Map of trolley routes. From "Across New York by Trolley", by Frederick A. Kramer (Quadrant Press, 1975). See larger image.
By 1890 the twenty-four separate lines of the street railways in Manhattan were consolidated as the Metropolitan Street Railway with full transfer privileges between all lines. Electrification of the lines began, and fewer horses were seen on the streets of New York City. The electric trolley drew its power in Manhattan from electric rails in the streets. Trolley cars provided an alternate means of transportation to the college. At their peak, trolleys linked all boroughs except Staten Island, though they also ran there.
By 1885 the development of the four elevated lines in Manhattan and the northward expansion of the business and residential districts had decongested the streets sufficiently to allow the reintroduction of the horse-drawn passenger vehicles which did not use the tracks of the street railways. The Fifth Avenue Coach Lines began operating in Manhattan with horse drawn coaches; by 1908 all of its coaches were motor coaches.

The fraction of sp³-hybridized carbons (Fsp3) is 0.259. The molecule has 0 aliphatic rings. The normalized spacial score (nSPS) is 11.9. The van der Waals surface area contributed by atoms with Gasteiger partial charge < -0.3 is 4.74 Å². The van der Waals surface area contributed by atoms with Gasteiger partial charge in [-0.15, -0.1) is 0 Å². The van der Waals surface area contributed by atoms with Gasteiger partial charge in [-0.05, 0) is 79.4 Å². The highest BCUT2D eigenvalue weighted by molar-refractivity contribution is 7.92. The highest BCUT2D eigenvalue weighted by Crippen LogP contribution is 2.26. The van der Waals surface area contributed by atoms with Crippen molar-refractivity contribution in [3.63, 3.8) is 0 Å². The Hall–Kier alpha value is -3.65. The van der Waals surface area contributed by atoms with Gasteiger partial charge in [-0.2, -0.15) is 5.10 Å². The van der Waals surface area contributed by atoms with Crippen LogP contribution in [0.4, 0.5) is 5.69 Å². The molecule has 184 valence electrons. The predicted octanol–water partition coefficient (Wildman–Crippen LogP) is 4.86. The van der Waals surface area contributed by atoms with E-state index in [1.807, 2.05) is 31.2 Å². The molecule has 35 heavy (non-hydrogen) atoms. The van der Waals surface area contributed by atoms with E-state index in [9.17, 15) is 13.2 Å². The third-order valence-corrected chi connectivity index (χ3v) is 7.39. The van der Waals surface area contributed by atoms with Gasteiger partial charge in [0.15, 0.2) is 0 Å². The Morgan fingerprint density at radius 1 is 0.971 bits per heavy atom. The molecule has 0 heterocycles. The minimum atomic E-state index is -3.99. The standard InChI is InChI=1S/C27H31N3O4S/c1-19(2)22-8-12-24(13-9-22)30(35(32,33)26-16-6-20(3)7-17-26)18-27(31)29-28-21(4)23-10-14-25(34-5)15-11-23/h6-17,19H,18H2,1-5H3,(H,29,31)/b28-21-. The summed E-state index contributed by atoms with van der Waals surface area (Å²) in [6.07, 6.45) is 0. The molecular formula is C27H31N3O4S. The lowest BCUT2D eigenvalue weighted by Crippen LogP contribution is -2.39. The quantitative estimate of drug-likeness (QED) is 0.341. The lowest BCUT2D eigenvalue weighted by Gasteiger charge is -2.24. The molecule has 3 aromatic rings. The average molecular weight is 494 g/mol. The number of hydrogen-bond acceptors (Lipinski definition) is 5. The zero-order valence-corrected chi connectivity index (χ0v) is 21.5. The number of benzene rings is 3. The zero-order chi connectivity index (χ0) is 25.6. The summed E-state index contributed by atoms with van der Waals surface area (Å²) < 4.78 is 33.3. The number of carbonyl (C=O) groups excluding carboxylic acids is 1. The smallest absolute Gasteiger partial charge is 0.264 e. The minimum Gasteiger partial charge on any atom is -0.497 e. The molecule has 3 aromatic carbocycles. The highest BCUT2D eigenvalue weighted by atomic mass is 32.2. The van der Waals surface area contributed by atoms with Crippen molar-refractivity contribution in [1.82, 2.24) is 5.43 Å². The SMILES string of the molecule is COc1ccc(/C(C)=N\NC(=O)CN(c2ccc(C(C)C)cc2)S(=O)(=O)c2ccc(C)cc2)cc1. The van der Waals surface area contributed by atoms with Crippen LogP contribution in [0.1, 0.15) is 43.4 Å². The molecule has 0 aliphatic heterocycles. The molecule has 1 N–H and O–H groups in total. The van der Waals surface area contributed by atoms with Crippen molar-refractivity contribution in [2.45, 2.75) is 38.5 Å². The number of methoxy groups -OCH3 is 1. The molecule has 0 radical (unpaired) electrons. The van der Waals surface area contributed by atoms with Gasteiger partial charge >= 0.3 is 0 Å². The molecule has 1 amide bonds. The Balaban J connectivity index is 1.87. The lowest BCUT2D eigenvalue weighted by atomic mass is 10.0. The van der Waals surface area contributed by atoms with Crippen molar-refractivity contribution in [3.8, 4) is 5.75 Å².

New bus which replaced the Amsterdam Ave. Trolley. From "1948 Microcosm". Courtesy of the CCNY Archives. See larger image.
In the 1930s Mayor Fiorello LaGuardia set out to establish a coherent policy for "surface" transportation, which in his view, meant eliminating trolleys in favor of buses. He awarded franchises to many private bus lines and by 1936 the only trolleys left in Manhattan were those operated by the Third Avenue Railway Company. Their routes included City College.
The trolley replacement program was suspended during World War II, but by 1948 almost all trolley routes in Manhattan had been replaced by buses, and by 1957 they had disappeared from the other boroughs as well. In 1962 the Manhattan and Bronx Surface Operating Authority became a subsidiary of the New York City Transit Authority and in 1968 subways and buses came under the umbrella of the newly created Metropolitan Transportation Authority.